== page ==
Patriarchy may have its privileges, but they may pale in comparison to the joys of bachelorhood in a luxurious society—nights spent enjoyably at banquets with friends discussing sports, war stories, or philosophy, or with alluring mistresses, flute girls, or clever courtesans.

It is true that flute girls are rather thin on the ground in fashionable circles these days, but an educated young man recently told talk-show Dennis Prager that he thought a life spent sitting in a Paris café discussing philosophy was richer and fuller than getting married and having children.

He may be right. But it really doesn’t matter if women don’t have enough children.

Christopher Chantrill blogs at www.roadtothemiddleclass.com.

Buy his Road to the Middle Class.

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Faith & Purpose

“When we began first to preach these things, the people appeared as awakened from the sleep of ages—they seemed to see for the first time that they were responsible beings, and that a refusal to use the means appointed was a damning sin.”
Finke, Stark, The Churching of America, 1776-1990

Mutual Aid

In 1911... at least nine million of the 12 million covered by national insurance were already members of voluntary sick pay schemes. A similar proportion were also eligible for medical care.
Green, Reinventing Civil Society


“We have met with families in which for weeks together, not an article of sustenance but potatoes had been used; yet for every child the hard-earned sum was provided to send them to school.”
E. G. West, Education and the State

Living Under Law

Law being too tenuous to rely upon in [Ulster and the Scottish borderlands], people developed patterns of settling differences by personal fighting and family feuds.
Thomas Sowell, Conquests and Cultures

German Philosophy

The primary thing to keep in mind about German and Russian thought since 1800 is that it takes for granted that the Cartesian, Lockean or Humean scientific and philosophical conception of man and nature... has been shown by indisputable evidence to be inadequate. 
F.S.C. Northrop, The Meeting of East and West


Inquiry does not start unless there is a problem... It is the problem and its characteristics revealed by analysis which guides one first to the relevant facts and then, once the relevant facts are known, to the relevant hypotheses.
F.S.C. Northrop, The Logic of the Sciences and the Humanities


“But I saw a man yesterday who knows a fellow who had it from a chappie that said that Urquhart had been dipping himself a bit recklessly off the deep end.”  —Freddy Arbuthnot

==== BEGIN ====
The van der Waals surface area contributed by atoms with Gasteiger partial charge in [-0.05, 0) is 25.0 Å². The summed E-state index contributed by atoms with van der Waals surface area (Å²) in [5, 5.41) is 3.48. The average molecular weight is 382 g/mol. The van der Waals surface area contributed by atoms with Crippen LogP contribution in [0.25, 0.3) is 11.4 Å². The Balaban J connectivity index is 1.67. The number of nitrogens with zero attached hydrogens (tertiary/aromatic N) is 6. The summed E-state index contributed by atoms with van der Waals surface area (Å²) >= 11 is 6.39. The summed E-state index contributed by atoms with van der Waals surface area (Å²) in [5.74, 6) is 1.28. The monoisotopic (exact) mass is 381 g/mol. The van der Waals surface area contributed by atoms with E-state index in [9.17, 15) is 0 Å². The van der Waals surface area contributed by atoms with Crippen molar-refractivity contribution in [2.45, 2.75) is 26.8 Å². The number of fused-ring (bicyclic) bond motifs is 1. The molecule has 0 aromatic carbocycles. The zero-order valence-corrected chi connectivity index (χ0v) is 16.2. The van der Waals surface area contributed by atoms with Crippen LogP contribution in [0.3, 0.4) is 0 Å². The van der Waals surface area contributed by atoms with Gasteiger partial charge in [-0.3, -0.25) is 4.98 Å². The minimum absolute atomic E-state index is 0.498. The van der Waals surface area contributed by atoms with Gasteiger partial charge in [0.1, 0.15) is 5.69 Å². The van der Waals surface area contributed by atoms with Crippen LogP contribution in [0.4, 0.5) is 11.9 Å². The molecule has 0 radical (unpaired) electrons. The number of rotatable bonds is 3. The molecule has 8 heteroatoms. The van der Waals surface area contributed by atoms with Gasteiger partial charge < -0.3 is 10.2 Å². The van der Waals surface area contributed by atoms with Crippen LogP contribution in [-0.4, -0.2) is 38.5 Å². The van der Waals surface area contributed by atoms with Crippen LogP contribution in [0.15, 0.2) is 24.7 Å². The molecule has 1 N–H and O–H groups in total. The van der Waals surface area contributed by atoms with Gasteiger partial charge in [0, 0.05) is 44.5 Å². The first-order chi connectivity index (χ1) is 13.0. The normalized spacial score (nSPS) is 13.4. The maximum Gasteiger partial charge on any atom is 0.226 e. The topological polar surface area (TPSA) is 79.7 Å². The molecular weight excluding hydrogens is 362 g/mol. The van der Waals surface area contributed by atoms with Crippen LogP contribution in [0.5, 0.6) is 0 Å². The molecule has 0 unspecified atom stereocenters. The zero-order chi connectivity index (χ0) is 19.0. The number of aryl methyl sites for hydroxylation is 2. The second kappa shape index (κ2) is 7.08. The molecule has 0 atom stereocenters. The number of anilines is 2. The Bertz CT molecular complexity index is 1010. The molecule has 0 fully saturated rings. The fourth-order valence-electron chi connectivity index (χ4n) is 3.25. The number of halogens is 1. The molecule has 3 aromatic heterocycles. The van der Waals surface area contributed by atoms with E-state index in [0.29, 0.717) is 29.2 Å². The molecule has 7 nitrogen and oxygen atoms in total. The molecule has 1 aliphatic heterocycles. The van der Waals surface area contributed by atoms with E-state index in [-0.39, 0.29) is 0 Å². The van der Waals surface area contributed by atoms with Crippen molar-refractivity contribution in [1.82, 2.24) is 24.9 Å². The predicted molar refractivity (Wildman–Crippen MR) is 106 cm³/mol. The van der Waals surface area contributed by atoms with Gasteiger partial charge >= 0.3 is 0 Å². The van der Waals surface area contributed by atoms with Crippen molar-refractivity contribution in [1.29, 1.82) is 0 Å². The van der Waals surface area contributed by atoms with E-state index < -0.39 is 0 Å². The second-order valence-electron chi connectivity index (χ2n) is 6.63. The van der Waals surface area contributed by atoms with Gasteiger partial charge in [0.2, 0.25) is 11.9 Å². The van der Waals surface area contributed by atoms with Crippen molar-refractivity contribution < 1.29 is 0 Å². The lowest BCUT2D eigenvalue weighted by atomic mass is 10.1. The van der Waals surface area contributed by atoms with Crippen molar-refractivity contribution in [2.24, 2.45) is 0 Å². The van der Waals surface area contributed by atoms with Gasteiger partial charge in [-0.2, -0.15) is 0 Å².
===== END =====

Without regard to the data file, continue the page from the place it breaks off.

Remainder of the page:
Dorothy L. Sayers, Strong Poison

Democratic Capitalism

I mean three systems in one: a predominantly market economy; a polity respectful of the rights of the individual to life, liberty, and the pursuit of happiness; and a system of cultural institutions moved by ideals of liberty and justice for all. In short, three dynamic and converging systems functioning as one: a democratic polity, an economy based on markets and incentives, and a moral-cultural system which is plural and, in the largest sense, liberal.
Michael Novak, The Spirit of Democratic Capitalism


The incentive that impels a man to act is always some uneasiness... But to make a man act [he must have] the expectation that purposeful behavior has the power to remove or at least to alleviate the felt uneasiness.
Ludwig von Mises, Human Action


[In the] higher Christian churches... they saunter through the liturgy like Mohawks along a string of scaffolding who have long since forgotten their danger. If God were to blast such a service to bits, the congregation would be, I believe, genuinely shocked. But in the low churches you expect it every minute.
Annie Dillard, Holy the Firm


“When we received Christ,” Phil added, “all of a sudden we now had a rule book to go by, and when we had problems the preacher was right there to give us the answers.”
James M. Ault, Jr., Spirit and Flesh

Living Law

The recognition and integration of extralegal property rights [in the Homestead Act] was a key element in the United States becoming the most important market economy and producer of capital in the world.
Hernando de Soto, The Mystery of Capital

presented by Christopher Chantrill